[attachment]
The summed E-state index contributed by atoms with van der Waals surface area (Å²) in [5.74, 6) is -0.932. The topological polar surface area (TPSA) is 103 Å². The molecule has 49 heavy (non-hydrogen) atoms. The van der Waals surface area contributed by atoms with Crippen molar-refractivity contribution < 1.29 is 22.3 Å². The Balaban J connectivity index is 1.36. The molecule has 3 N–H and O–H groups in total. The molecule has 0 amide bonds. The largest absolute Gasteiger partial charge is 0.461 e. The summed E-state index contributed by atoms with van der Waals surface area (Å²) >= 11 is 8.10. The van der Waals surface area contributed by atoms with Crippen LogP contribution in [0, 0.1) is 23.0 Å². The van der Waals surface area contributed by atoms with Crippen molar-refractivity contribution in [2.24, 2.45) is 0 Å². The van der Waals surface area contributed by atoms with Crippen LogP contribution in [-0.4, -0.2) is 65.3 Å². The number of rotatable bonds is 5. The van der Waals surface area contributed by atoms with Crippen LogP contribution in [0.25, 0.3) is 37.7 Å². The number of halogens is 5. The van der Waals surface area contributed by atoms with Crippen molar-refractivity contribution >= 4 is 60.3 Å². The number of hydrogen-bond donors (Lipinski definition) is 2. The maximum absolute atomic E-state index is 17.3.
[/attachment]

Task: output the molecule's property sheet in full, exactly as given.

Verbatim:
The summed E-state index contributed by atoms with van der Waals surface area (Å²) in [5.74, 6) is -0.932. The topological polar surface area (TPSA) is 103 Å². The molecule has 49 heavy (non-hydrogen) atoms. The van der Waals surface area contributed by atoms with Crippen molar-refractivity contribution < 1.29 is 22.3 Å². The Balaban J connectivity index is 1.36. The molecule has 3 N–H and O–H groups in total. The molecule has 0 amide bonds. The largest absolute Gasteiger partial charge is 0.461 e. The summed E-state index contributed by atoms with van der Waals surface area (Å²) >= 11 is 8.10. The van der Waals surface area contributed by atoms with Crippen LogP contribution in [0, 0.1) is 23.0 Å². The van der Waals surface area contributed by atoms with Crippen molar-refractivity contribution in [2.24, 2.45) is 0 Å². The van der Waals surface area contributed by atoms with Crippen LogP contribution in [-0.4, -0.2) is 65.3 Å². The number of rotatable bonds is 5. The van der Waals surface area contributed by atoms with Crippen LogP contribution in [0.25, 0.3) is 37.7 Å². The number of halogens is 5. The van der Waals surface area contributed by atoms with Crippen molar-refractivity contribution >= 4 is 60.3 Å². The number of hydrogen-bond donors (Lipinski definition) is 2. The maximum absolute atomic E-state index is 17.3.